Shalemar Sharbatly paints world’s most expensive luxury car
In a landmark partnership for a Saudi artist with one of the world’s top luxury automotive brands, Saudi painter and artist Shalemar Sharbatly has just completed her artwork, a painting on the world’s most expensive car, the Pagani Zonda, valued at 3.5 million US dollars. Sharbatly’s assignment is a prestigious one, as the car will exhibited at Italy’s Pagani museum, as part of its timeless collection.
The Pagani Autmobili SA is one of the most renowned sports automotive manufacturers in the world, releasing only two models a year; the first, the Pagani Zonda, which will see its last release this year, and the second, the Pagani Huwayra. As a celebration of its legacy and heritage, the final release, for which both the interior and exterior artwork were done by Sharbatly, will find a permanent home in the Pagani museum.
Reaching a record speed of 100 kilometers in 3.5 seconds, the last Pagani Zonda will not go to market. It will be added to the timeless collection housed by the museum founded by Horacio Pagani, in honor of his automotive craftsmanship and creative journey with Pagani, the most expensive and renowned luxury car in the world.
In nearly 23 years, Pagani Automobili SA released only 206 cars of the Pagani Zonda lineup. Now that it is joining the auto brand’s hall of fame off the market, Sharbatly’s creation will be exhibited with Pagani’s most important models and designs at the museum; another piece of the original creator’s journey with car design and production.
On her creative partnership with one of the world’s largest luxury auto brands, Sharbatly, an instinctive Saudi painter who’d broadened her creative spectrum to design and fashion, said she was extremely happy with this collaboration; particularly, as she pointed in numerous press statements, since it pushed the creative boundaries, contribution and potential of “Moving Art” in the wider arts arena.
She is just as proud to work with top design thinkers in Italy, a cultural and artistic hub, and more so, to make the first painter to put her artistic craft on cars in a legacy automotive market. In the creation of the last Pagani Zonda, she joined her efforts to those of Pagani Automobili SA company, and Foglizzo, a household name in the production of Italian genuine leather for automotive and aviation vehicles. Under her assignment, Sharbatly will also be in charge of the car’s interior leather artwork, which will be documented through a short film currently in the works.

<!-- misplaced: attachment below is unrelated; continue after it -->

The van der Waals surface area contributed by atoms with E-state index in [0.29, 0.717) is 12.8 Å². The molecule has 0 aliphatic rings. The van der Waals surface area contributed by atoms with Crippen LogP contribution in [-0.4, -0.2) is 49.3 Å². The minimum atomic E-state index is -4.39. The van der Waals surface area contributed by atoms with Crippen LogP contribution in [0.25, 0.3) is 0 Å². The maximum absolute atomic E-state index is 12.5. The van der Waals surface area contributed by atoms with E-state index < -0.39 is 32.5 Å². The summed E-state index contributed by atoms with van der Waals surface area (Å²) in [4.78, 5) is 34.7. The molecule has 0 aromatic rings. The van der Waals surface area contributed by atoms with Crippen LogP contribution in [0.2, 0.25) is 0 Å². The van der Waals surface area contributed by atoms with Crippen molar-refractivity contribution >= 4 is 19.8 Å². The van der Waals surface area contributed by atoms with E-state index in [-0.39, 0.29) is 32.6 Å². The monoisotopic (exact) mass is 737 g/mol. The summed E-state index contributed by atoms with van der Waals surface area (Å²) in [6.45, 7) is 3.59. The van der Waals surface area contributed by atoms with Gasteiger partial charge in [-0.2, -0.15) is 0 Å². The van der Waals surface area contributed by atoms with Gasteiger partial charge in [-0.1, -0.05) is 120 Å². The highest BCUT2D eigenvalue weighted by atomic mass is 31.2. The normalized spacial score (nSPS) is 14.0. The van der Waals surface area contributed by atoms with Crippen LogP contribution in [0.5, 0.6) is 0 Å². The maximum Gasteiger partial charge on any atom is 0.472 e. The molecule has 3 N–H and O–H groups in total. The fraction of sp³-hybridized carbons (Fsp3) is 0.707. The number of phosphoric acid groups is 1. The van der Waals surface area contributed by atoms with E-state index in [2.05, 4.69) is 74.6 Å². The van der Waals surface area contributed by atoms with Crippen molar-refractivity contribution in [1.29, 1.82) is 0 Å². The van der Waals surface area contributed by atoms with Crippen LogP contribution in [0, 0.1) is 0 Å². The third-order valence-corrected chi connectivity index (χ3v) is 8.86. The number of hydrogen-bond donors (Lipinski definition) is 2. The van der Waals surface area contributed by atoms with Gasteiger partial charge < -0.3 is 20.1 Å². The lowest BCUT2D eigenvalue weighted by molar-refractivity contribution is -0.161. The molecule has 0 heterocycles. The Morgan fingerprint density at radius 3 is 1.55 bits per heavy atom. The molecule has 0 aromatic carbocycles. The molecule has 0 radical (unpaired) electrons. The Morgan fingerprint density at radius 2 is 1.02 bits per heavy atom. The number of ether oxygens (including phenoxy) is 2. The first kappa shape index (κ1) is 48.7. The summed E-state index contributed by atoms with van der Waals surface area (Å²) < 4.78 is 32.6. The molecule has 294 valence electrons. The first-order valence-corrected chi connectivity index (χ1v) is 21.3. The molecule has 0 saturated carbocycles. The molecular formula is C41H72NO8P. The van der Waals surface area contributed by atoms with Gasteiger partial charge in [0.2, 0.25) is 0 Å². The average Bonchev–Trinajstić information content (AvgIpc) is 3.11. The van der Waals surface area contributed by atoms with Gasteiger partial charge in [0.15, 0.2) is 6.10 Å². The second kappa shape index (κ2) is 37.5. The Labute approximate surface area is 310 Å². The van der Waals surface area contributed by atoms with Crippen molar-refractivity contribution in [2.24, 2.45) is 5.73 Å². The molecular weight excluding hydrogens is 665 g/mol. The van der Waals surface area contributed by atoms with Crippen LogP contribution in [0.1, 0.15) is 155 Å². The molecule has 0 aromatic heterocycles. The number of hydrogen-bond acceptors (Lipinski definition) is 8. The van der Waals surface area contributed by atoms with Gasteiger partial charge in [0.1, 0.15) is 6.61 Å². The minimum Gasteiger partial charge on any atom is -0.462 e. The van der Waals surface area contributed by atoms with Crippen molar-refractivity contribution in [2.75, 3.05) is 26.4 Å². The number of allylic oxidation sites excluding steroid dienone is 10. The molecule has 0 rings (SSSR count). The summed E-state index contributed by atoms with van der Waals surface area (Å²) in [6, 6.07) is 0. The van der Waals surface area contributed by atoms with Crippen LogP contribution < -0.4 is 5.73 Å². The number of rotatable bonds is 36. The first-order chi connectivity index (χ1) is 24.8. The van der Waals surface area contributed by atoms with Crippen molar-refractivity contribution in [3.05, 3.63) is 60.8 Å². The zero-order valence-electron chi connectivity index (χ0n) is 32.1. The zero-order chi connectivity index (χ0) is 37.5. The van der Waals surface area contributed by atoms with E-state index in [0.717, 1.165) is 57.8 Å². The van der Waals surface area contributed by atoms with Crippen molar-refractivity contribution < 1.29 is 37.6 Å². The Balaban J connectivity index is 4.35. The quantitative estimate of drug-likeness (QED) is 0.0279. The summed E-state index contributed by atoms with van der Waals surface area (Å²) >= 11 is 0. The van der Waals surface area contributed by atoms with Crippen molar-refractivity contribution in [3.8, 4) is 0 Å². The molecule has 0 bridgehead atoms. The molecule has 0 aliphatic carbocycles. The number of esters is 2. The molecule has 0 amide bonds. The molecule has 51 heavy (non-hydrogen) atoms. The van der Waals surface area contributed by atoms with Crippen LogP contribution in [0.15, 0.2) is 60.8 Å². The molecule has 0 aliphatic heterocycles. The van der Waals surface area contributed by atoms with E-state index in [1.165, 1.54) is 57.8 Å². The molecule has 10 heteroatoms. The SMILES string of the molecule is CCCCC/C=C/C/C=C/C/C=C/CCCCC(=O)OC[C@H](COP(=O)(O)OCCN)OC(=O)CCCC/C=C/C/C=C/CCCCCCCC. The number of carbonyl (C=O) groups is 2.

The last Pagani Zonda will be taken for a spin, starring several events before taking permanent residency at the museum. It will first be displayed at the Torino Museum, and then will travel to the flagship Formula 1 event in France in end of May 2018.
A concept coined by Sharbatly herself, Moving Art is an expression of fine arts on moving objects and vehicles, particularly on cars and motorcycles; the main purpose behind which is to move artistic work and creativity beyond the confines of museums and exhibition halls to spread Sharbatly’s mission and message on a wider scale. Sharbatly’s conceptual approach took off well, and soon made it to international specialized exhibitions that, today, look at Moving Art as an independent arts category.
Sharbatly has taken ownership of this conceptual approach, and is now being courted by the largest international automotive brands to level up their cars with artistic, as much as with financial and performance value. Id Design, which has worked on the top 10 cars in the world – including Lamborghini and Ferrari – has previously signed on with Sharbatly to an artistic collaboration into the design of the first high tech car in the world, which was known as Formula 1 Monaco in 2017.
Now, expanding her Moving Art movement far and wide, Sharbatly has released several ready-to-wear fashion collections for men and women, all handmade and donning her artwork.
Sharbatly’s success and innovative approach in scaling Moving Art led to the French and legacy Louvre Museum’s celebratory exhibition of her works that same year. These works were showcased in a private exhibition; a testament and official recognition by one of the world’s largest artistic institutions of Sharbatly’s Moving Art – and an accomplishment in and of itself, as Sharbatly made the first Arabic artist to have had her works exhibited at the legacy French museum.
Sharbatly has won at many international awards shows and exhibitions worldwide. She landed many firsts across artistic events as the first Arab artist to participate and win in the prestigious annual art exhibition, Salon d’autone, which drew in 36 countries and 500 international artists. Sharbatly was also the first Arab artist to participate in international artistic forums.